The solution is to create an abstract base class in the App_Code folder to reference at compile time, which will load the actual class from the page assembly at run time.

Let's assume you have the following situation:

FileASP.NET 1.x Code
Control1.ascx
inherits="Control1"
Control1.ascx.cs
class Control1 : System.Web.UI.UserControl { 
    public static string myName = "Control1";
    public void foo() { some code } 
}
Code1.cs
String myName = "Class1 + " + Control1.myName;

Change your code to use an abstract base class:

FileASP.NET 2.0 Code
Control1.ascx
inherits="migrated_Control1"
Control1.ascx.cs
class migrated_Control1 : Control1 { 
    override public void foo() { some code } 
}
App_Code\Code1.cs
String myName = "Class1 + " + Control1.myName;
App_Code\Stub_Control1.cs
abstract class Control1 : System.Web.UI.UserControl {
    public static string myName = "Control1";
    abstract public void foo(); 
}

The abstract base class will allow both standalone class files and CB files to find a class during compilation (named Control1 in this example) since it now exists in the App_Code folder. However, the standalone class file will use late-binding to load the original class (renamed to migrated_control in this example) during runtime. Note: in the final release of Visual Studio 2005, the conversion wizard will create this code for you automatically.

Issue 3: Circular references

A circular reference happens when a code-behind file references another code-behind

file, which in turn references the original file. It can happen with two or more code-behind files, e.g.:

Aa479312.circular-ref1(en-us,MSDN.10).gif

It can also happen between assemblies, where one assembly references another

assembly, which in turn references the original assembly, e.g.:

Aa479312.circular-ref2(en-us,MSDN.10).gif

How to fix

The solution for first type of circular reference is to create an abstract base class in the App_Code folder with one of the references, then remove the Reference directive from the associated Web form or user control file. This will break the circular reference.

The second type of circular reference is a by-product of the ASP.NET compiler "batching" assemblies together for performance reasons. By default it will take the Web forms and user controls in a folder and compile them into an assembly.

There are several ways to solve this issue, but we recommend moving the referenced pages (e.g. Pages2.aspx.vb and Pages3.aspx.vb) to their own folder. By

default, the ASP.NET compiler will create a separate assembly containing these pages and the circular reference will be removed between Assembly A and B.

Aa479312.circular-ref3(en-us,MSDN.10).gif

Issue 4: Resource Manager

In Visual Studio .NET 2003, a resource manager is used to manage resources in your Web application. A typical example would look like the following:

FileASP.NET 1.x Code
Control1.ascx.cs
Assembly a = Assembly.Load("myApp");
ResourceManager rm = new ResourceManager("myApp.Resource1", a);
String s = rm.GetString("foo");
Resource1.resx
Contains name/value pair  "foo = bar"

This type of code is problematic since it depends on you knowing the name of the assembly to load, which is no longer a fixed name in Visual Studio 2005.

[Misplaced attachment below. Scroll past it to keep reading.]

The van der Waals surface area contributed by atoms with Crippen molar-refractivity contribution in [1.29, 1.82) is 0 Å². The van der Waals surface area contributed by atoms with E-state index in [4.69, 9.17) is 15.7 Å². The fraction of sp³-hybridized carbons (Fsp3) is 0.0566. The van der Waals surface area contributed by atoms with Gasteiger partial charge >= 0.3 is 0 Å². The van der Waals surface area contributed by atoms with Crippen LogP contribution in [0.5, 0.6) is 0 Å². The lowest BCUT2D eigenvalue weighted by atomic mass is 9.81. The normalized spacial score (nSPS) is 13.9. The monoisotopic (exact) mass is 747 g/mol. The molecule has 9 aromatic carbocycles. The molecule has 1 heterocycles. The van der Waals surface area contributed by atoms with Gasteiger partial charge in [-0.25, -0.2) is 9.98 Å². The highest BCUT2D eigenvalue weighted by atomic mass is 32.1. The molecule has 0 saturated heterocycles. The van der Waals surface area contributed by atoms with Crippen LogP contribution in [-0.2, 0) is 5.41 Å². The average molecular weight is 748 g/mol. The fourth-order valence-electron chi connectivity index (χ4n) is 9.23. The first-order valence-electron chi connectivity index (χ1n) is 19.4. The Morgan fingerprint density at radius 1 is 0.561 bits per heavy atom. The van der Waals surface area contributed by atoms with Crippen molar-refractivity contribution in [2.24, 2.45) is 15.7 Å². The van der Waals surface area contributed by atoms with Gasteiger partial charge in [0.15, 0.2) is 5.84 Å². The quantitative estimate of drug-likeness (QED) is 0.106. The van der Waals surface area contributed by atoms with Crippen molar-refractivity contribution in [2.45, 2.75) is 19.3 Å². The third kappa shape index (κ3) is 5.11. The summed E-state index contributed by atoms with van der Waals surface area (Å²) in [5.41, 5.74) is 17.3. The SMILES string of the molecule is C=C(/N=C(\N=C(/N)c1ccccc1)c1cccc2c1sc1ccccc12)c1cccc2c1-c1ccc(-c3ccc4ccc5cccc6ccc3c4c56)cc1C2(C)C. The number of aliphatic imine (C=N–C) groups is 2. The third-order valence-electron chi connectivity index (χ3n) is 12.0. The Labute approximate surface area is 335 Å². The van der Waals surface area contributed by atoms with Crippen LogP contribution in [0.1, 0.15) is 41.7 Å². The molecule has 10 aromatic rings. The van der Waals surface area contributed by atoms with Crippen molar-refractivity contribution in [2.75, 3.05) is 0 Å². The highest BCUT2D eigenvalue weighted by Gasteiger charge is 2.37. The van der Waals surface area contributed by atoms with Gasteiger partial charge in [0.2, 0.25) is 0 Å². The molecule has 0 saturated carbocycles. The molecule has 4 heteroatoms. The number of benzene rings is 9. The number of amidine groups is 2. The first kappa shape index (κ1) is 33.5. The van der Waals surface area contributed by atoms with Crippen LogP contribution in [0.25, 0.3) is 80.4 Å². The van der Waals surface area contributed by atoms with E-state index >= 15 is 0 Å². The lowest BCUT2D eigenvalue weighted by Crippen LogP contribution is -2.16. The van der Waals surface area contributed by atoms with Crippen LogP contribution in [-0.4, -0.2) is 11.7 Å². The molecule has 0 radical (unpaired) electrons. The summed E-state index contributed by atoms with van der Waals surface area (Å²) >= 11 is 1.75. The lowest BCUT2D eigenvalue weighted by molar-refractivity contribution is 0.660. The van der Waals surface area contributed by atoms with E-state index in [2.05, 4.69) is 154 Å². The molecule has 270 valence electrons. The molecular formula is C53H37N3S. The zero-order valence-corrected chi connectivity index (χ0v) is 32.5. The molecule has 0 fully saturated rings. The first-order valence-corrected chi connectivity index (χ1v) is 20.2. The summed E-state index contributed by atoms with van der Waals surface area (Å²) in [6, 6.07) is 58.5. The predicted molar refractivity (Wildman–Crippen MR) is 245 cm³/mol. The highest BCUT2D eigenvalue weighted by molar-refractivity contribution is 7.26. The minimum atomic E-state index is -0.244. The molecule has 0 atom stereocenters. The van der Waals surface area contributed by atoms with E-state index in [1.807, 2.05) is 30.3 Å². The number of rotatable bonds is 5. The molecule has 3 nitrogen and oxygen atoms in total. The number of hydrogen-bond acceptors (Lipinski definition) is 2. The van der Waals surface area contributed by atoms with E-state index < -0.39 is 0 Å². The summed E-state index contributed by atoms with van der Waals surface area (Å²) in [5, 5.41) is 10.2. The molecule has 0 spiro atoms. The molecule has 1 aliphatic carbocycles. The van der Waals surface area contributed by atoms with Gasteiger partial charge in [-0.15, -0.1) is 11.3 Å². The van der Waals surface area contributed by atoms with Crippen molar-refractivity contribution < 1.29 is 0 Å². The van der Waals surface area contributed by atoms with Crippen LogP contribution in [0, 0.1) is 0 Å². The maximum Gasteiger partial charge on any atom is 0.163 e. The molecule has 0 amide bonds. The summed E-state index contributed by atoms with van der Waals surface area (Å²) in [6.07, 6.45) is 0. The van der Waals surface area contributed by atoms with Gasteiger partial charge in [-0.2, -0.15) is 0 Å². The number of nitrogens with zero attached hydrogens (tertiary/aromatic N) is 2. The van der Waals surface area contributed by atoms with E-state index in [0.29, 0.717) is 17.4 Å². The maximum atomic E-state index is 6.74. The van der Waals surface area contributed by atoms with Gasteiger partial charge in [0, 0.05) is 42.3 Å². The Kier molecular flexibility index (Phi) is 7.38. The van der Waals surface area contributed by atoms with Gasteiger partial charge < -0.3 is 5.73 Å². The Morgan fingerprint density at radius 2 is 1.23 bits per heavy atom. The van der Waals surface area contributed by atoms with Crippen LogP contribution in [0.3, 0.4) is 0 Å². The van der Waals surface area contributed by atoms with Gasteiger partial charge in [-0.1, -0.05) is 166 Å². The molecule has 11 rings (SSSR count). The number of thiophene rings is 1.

How to fix

Since Visual Studio 2005 uses non-deterministic assembly naming, you will need to change your code to use the new resource model. The easiest way is to move Resource1.resx to a special folder named App_GlobalResources. Visual Studio 2005 will automatically make any resources found in this folder available via strong naming (and discoverable using IntelliSense) to your Web application. Here is the converted example:

FileASP.NET 2.0 Code
Control1.ascx.cs
String s = Resources.Resource1.foo;
App_GlobalResources\
Resource1.resx
Resource1.resx moved to App_GlobalResources
Contains name/value pair  "foo = bar"

This is just one way to use the new resource model in Visual Studio 2005—you should review the resource model documentation to discover the new capabilities in this model.

Issue 5: Excluded files are no longer excluded

In Visual Studio .NET 2003, you had to explicitly decide whether or not to include files in your Web project. If a file was not explicitly listed as included, then the file was excluded from the project. You could also stop a code file from being built by setting its build action to "none". This information is stored in the project file.

When converting, several issues have to be considered, e.g.:

  • A file that is excluded from one project may be included in another project
  • Should you try to convert an excluded file, since it may just be a code snippet the user wants to remember?

In the final release of Visual Studio 2005, the conversion wizard will leave excluded files as-is and note them in the conversion report. As a result, your Web project will contain extra, unconverted files that are now part of your project. Depending on the file's extension, the compiler may try to compile the file, which may cause conflicts in your application.

How to fix

After conversion, you can delete any formerly excluded files you do not want from your project. You can also use the "Exclude from Project" feature (found on the Solution Explorer menu) to exclude them by renaming them with the safe extension ".exclude" to effectively remove them from your Web application.

Note   files excluded with the ".exclude" extension are still part of the Web project but they will not be compiled, nor will these files be served by IIS/ASP.NET if they happen to be on the server.
Note   future releases of the conversion wizard will be more proactive and exclude files when it is considered safe to do so.

Issue 6: Orphaned resx files